Washington is full of people who have issued challenges to Russian President Vladimir Putin. He’s been challenged by the State Department to justify his invasion of Ukraine, and by human rights activists to excuse his country’s demonization of homosexuals and the transgendered. He’s been called out by the Defense Department on the Russian military’s increasingly aggressive stance toward its neighbors, and by civil society activists for the repression of dissent.
Among all the challenges issued to Putin, however, the one from Benjamin Wittes, a senior fellow and research director in public law at the Brookings Institution, stands out.
Wittes has publicly, repeatedly, challenged Putin to a fight.
“It is real,” he said in an interview Monday. “I am prepared to meet him mano a mano any time, any place he lacks the jurisdiction to have me arrested. Everything else is negotiable. The style, the rules. I’ll work with the Kremlin on that.”
Putin, as anyone who pays much attention to the news probably knows, has crafted a hyper-masculine image in Russia, regularly appearing shirtless in photographs and toting a hunting rifle or riding a horse. He puts on hockey gear and plays against former NHL stars in games where he, mysteriously, scores more goals than anyone else.
And perhaps most frequently, he appears dressed in his judogi, demonstrating his Judo technique against top-rated martial artists.
However, Wittes, who is also the editor-in-chief of the Lawfare blog, has trained as a martial artist himself, and he thinks Putin is a fraud. “He is a phony martial artist who uses these displays of masculinity as a legitimation device of his rule. If you take a close look at any of those videos, what you’ll see is that he’s not repelling devoted attacks. These are very short clips designed to make him look good. I can’t promise that I will kick his ass, but I can promise I won’t try to make him look good,” Wittes says.
Wittes, who holds a second-degree black belt in Taekwondo, describes himself as “proficient but not especially high-ranking” on the scale of martial arts expertise. “I’m in my mid-40s,” he said. “I sit at a desk for a living.”
“People are clearly taking a fall for him,” said Wittes. “I won’t…If he’s not prepared to fight a middle-aged legal writer of no particular distinction, maybe he should knock off the machismo.”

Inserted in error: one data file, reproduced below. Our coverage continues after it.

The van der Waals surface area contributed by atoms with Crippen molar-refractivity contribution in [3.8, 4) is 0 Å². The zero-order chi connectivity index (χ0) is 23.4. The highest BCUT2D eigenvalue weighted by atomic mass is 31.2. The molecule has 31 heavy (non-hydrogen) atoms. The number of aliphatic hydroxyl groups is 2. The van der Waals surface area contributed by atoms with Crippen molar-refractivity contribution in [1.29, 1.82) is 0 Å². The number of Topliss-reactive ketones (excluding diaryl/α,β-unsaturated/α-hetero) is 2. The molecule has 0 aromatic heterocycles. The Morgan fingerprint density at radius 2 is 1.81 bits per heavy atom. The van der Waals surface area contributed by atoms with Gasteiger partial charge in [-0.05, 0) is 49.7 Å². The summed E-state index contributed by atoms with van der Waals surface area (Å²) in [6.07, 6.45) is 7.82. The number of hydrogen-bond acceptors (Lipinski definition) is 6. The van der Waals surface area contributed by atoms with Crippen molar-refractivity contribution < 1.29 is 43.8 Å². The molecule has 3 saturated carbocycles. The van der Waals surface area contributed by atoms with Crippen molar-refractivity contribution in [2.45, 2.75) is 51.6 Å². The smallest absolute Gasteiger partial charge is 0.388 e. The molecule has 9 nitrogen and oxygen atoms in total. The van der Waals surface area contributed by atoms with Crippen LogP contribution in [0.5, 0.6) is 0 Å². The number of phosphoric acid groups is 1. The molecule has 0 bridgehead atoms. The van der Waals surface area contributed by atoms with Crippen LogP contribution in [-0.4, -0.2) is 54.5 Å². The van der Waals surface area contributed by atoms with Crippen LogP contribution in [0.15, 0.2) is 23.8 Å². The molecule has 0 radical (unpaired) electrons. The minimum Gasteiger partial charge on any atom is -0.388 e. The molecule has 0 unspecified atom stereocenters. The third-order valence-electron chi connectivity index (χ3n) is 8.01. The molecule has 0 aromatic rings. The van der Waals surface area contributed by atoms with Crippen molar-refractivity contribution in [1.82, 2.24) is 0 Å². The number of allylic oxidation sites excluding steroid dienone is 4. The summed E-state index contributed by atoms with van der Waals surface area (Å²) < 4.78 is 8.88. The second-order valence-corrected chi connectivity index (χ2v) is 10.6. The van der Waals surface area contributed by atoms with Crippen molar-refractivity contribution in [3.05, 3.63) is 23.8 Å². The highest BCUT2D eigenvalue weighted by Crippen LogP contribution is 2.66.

Wittes is clearly having a little fun at Putin’s expense. “When people behave in a ridiculous fashion, ridicule is a proper response,” he says. He has no realistic expectation that the President of a world power will step into the ring and duke it out with him. But Wittes says he’s also making a more serious point.
In a Facebook post, he wrote, “[Y]es, there is a serious side to all of this. As the great Putin biographer Fiona Hill explained recently on the Lawfare Podcast, these displays of masculinity are important to Putin's image domestically. In my opinion, they are also deeply connected to his aggression against his neighbors, his repression of dissidents, and his grotesque treatment of the LGBT community in Russia.
“So all I'm saying is this: Man up, dude! Either fight a reasonably well-trained but not especially expert middle aged martial artist in a situation in which he's actually allowed to kick your ass without fear of reprisal, or face condemnation worldwide as a wuss.”
Wittes has gathered some surprisingly high profile support for his bid to mix it up with Putin. When he has tweeted about it, his remarks have been retweeted by former U.S. Ambassador to Russia Michael McFaul. His Facebook post was shared by a senior state department official. And Russian chess grandmaster and noted Putin critic Garry Kasparov tweeted back to Wittes, “Good luck, but keep in mind that Putin's idea of a fair fight is having you beaten by thugs and jailed for assault!”
Wittes recently tweeted a request to Toomas Hendrik Ilves, the president of Estonia, asking if he would volunteer his country to host the match. So far, there’s been no reply, either from the potential host or from Wittes’ prospective opponent.